Should Lebanon bring back its gold from U.S.?
by Osama Habib
BEIRUT: Should Lebanon bring back part of its gold reserves from the United States? Is there a possibility that a portion might be seized by the U.S. authorities if Lebanon defaults on the payment of its maturing Eurobonds to foreign investors? These questions were echoed by some economists, even as they argued it was in Lebanon’s interest to store all its gold reserves in America in the Federal Reserve’s coffers.
They claimed there was no guarantee this gold might not be impounded by the U.S. authorities at the request of an American court.
But a source at Banque du Liban downplayed these fears as “exaggerated,” insisting Lebanon had never defaulted on payments of its dues even during the darkest days in the country’s history.
Lebanon, as in the case of most countries around the world, beefed up its gold reserves to use them as a buffer or a psychological cushion to weather any unforeseen financial crisis that could rock any country.
Lebanon ranks among the top 20 countries in the world with the largest gold holdings.
It has about 286.6 tons, or 10,116,572 ounces, worth $13 billion (according to the market price of gold ounces). That corresponds to: 38.8 percent of the government debt in foreign currencies at the end of 2018, amounting to about $33.5 billion (including government debt excluding BDL foreign currency debt, but not including interest on these debts); and about 36 percent of BDL’s foreign currency assets at the end of June 2019 (about $36.4 billion – about $29.8 billion in foreign currencies and $ 6.6 billion in debt securities).
“Although currencies [including the Lebanese pound] are no longer pegged to gold since the early ’70s, gold still holds a balanced stake in central bank portfolios and is part of the wealth of countries, given its higher and more stable value than banknotes,” one economist said.
“Exposed to the risk of exchange rate fluctuations, gold is a safe haven for individuals and countries who own it, especially during crises,” they added.
These considerations prompted the Lebanese Parliament to issue Law No. 42 in 1986, “prohibiting the disposal of gold assets with or on behalf of the Banque du Liban, and under any circumstances.”
The Central Bank has always highlighted the importance of the gold reserves it holds on behalf of the Lebanese state.
In the mid ’70s and early ’80s, BDL moved a large chunk of its gold reserves to Fort Knox for security concerns at that time.
It is not clear how much gold the U.S. authorities hold, but some estimate that at least 60 percent of this gold is kept in America.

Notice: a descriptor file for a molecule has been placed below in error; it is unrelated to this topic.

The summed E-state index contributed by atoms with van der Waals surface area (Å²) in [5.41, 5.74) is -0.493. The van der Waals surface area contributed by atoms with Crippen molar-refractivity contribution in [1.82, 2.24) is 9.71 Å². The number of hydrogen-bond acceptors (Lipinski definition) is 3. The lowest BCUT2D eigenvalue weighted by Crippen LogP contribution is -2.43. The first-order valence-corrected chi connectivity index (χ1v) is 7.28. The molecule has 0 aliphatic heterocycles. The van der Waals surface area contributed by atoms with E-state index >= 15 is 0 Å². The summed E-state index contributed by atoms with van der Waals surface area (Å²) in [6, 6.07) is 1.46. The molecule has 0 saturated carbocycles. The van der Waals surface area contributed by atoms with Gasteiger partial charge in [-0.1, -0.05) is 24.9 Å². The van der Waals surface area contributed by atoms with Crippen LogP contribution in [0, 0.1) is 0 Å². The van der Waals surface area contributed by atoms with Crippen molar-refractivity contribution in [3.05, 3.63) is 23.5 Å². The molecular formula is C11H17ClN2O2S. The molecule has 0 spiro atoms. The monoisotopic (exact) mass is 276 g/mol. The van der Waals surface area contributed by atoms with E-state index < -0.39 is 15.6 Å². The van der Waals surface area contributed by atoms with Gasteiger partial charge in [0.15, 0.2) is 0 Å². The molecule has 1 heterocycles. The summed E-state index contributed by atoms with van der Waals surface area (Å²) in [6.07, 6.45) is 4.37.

Charbel Nahas, a former minister and economist, has spearheaded a campaign to bring back all of Lebanon’s gold that is kept in the United States.
Nahas argues that the prospects of a default in the payment of the maturing Eurobonds has grown significantly after yields on the bonds reached over 14 and 15 percent.
“The situation is very serious now. What if the state defaulted on the payment of its maturing bonds held by foreign investors? What if some of these investors filed a lawsuit against the state in international courts?” Nahas asked.
He added that the Lebanese state has had previous experiences with the seizure of its foreign assets.
“After the BOT [build-operate-transfer] contracts with Libancell and Cellis were terminated in 2001, the first resorted to international courts, which issued a decision to book a plane in Turkey belonging to MEA [Middle East Airlines], owned by the Banque du Liban. This may also apply to gold,” Nahas said.
He added that in the face of these realities, the options for Lebanon had become very limited.
But a source at BDL insisted that the gold held by the Central Bank was considered a “sovereign immunity” and this meant the U.S. authorities had no right to seize it, even if an American court issued a verdict to do so, until the Lebanese government fully paid all its dues to the holders of the Eurobonds.
“We have a law that stipulates that no party or country has the right to sell or liquidate our gold. No one has the right to seize this gold even if an international court orders the U.S. authorities to impound this metal,” the source told The Daily Star. The source added that only Central Bank Gov. Riad Salameh could order the transfer of the gold to Lebanon.
But the source declined to say why Lebanon couldn’t retrieve the gold from the U.S.
“The assets of BDL are totally different than the assets of the state. The state issues the Eurobonds and not BDL,” the source explained.
Economist Ghazi Wazni said there was no reason to make a big issue out of Lebanon’s gold reserves.
“Moody’s recent report admitted that Lebanon has never defaulted on the payment of its debts. We are talking theory that in case Lebanon defaulted then the U.S. would seize. But even this scenario is not likely to happen because the court proceedings last many years,” Wazni said.
He added that 53 percent of the sovereign Eurobonds were held by Lebanese commercial banks and 10 percent by BDL.
“Do you think the Lebanese banks will file a lawsuit against the government in case of a default? The answer is no,” Wazni said.
He added that Argentina defaulted on the payments of its debt in 2013 and despite this the U.S. court did not reach a decision to freeze the country’s assets in the U.S.